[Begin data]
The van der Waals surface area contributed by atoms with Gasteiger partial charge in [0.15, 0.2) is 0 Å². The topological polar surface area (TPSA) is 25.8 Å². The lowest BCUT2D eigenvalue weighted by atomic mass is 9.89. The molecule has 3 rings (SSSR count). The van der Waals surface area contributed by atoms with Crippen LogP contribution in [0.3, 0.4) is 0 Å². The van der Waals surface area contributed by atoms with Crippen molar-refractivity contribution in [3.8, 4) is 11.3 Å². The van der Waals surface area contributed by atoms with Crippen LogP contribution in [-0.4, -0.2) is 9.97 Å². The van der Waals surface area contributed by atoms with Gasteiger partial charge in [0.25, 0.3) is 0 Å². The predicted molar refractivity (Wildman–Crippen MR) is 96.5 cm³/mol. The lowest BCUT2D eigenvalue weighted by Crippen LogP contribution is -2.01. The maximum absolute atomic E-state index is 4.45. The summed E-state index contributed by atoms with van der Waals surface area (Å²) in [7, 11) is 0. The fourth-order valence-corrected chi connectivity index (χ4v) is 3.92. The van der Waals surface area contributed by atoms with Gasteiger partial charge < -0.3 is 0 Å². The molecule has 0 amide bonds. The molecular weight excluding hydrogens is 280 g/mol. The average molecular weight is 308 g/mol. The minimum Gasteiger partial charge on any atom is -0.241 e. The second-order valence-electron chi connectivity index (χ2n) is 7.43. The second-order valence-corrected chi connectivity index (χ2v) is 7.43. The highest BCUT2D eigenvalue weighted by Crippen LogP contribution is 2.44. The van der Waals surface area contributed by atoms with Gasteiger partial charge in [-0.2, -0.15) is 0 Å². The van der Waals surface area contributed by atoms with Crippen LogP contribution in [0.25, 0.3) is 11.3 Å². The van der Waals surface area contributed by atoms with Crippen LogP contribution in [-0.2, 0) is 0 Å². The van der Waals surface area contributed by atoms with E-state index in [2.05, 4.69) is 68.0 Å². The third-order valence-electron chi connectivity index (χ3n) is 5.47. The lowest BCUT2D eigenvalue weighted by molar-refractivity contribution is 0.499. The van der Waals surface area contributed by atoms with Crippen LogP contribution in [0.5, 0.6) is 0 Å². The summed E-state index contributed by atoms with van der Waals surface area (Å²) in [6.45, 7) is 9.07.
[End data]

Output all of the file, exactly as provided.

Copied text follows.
The van der Waals surface area contributed by atoms with Gasteiger partial charge in [0.15, 0.2) is 0 Å². The topological polar surface area (TPSA) is 25.8 Å². The lowest BCUT2D eigenvalue weighted by atomic mass is 9.89. The molecule has 3 rings (SSSR count). The van der Waals surface area contributed by atoms with Crippen LogP contribution in [0.3, 0.4) is 0 Å². The van der Waals surface area contributed by atoms with Crippen molar-refractivity contribution in [3.8, 4) is 11.3 Å². The van der Waals surface area contributed by atoms with Crippen LogP contribution in [-0.4, -0.2) is 9.97 Å². The van der Waals surface area contributed by atoms with Gasteiger partial charge in [0.25, 0.3) is 0 Å². The predicted molar refractivity (Wildman–Crippen MR) is 96.5 cm³/mol. The lowest BCUT2D eigenvalue weighted by Crippen LogP contribution is -2.01. The maximum absolute atomic E-state index is 4.45. The summed E-state index contributed by atoms with van der Waals surface area (Å²) in [7, 11) is 0. The fourth-order valence-corrected chi connectivity index (χ4v) is 3.92. The van der Waals surface area contributed by atoms with Gasteiger partial charge < -0.3 is 0 Å². The molecule has 0 amide bonds. The molecular weight excluding hydrogens is 280 g/mol. The average molecular weight is 308 g/mol. The minimum Gasteiger partial charge on any atom is -0.241 e. The second-order valence-electron chi connectivity index (χ2n) is 7.43. The second-order valence-corrected chi connectivity index (χ2v) is 7.43. The highest BCUT2D eigenvalue weighted by Crippen LogP contribution is 2.44. The van der Waals surface area contributed by atoms with Gasteiger partial charge in [-0.2, -0.15) is 0 Å². The van der Waals surface area contributed by atoms with Crippen LogP contribution in [0.25, 0.3) is 11.3 Å². The van der Waals surface area contributed by atoms with Crippen LogP contribution in [-0.2, 0) is 0 Å². The van der Waals surface area contributed by atoms with E-state index in [2.05, 4.69) is 68.0 Å². The third-order valence-electron chi connectivity index (χ3n) is 5.47. The lowest BCUT2D eigenvalue weighted by molar-refractivity contribution is 0.499. The van der Waals surface area contributed by atoms with Crippen LogP contribution in [0.5, 0.6) is 0 Å². The summed E-state index contributed by atoms with van der Waals surface area (Å²) in [6.45, 7) is 9.07.